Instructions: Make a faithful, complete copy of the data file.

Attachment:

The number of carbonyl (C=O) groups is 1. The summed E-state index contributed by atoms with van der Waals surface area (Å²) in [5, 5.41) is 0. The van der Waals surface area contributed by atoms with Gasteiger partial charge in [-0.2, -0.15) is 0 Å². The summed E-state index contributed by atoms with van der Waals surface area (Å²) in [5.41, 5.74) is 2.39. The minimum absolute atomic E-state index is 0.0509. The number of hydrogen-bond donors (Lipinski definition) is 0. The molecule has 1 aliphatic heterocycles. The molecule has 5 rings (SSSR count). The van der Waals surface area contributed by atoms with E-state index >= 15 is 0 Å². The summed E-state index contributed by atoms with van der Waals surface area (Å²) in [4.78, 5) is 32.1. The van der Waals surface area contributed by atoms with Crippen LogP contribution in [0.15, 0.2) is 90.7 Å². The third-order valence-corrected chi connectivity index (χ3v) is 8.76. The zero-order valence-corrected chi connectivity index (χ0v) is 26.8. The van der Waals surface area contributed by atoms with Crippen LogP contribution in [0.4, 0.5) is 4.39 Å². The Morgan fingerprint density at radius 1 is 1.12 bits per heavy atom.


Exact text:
The number of carbonyl (C=O) groups is 1. The summed E-state index contributed by atoms with van der Waals surface area (Å²) in [5, 5.41) is 0. The van der Waals surface area contributed by atoms with Gasteiger partial charge in [-0.2, -0.15) is 0 Å². The summed E-state index contributed by atoms with van der Waals surface area (Å²) in [5.41, 5.74) is 2.39. The minimum absolute atomic E-state index is 0.0509. The number of hydrogen-bond donors (Lipinski definition) is 0. The molecule has 1 aliphatic heterocycles. The molecule has 5 rings (SSSR count). The van der Waals surface area contributed by atoms with E-state index >= 15 is 0 Å². The summed E-state index contributed by atoms with van der Waals surface area (Å²) in [4.78, 5) is 32.1. The van der Waals surface area contributed by atoms with Crippen LogP contribution in [0.15, 0.2) is 90.7 Å². The third-order valence-corrected chi connectivity index (χ3v) is 8.76. The zero-order valence-corrected chi connectivity index (χ0v) is 26.8. The van der Waals surface area contributed by atoms with Crippen LogP contribution in [0.4, 0.5) is 4.39 Å². The Morgan fingerprint density at radius 1 is 1.12 bits per heavy atom.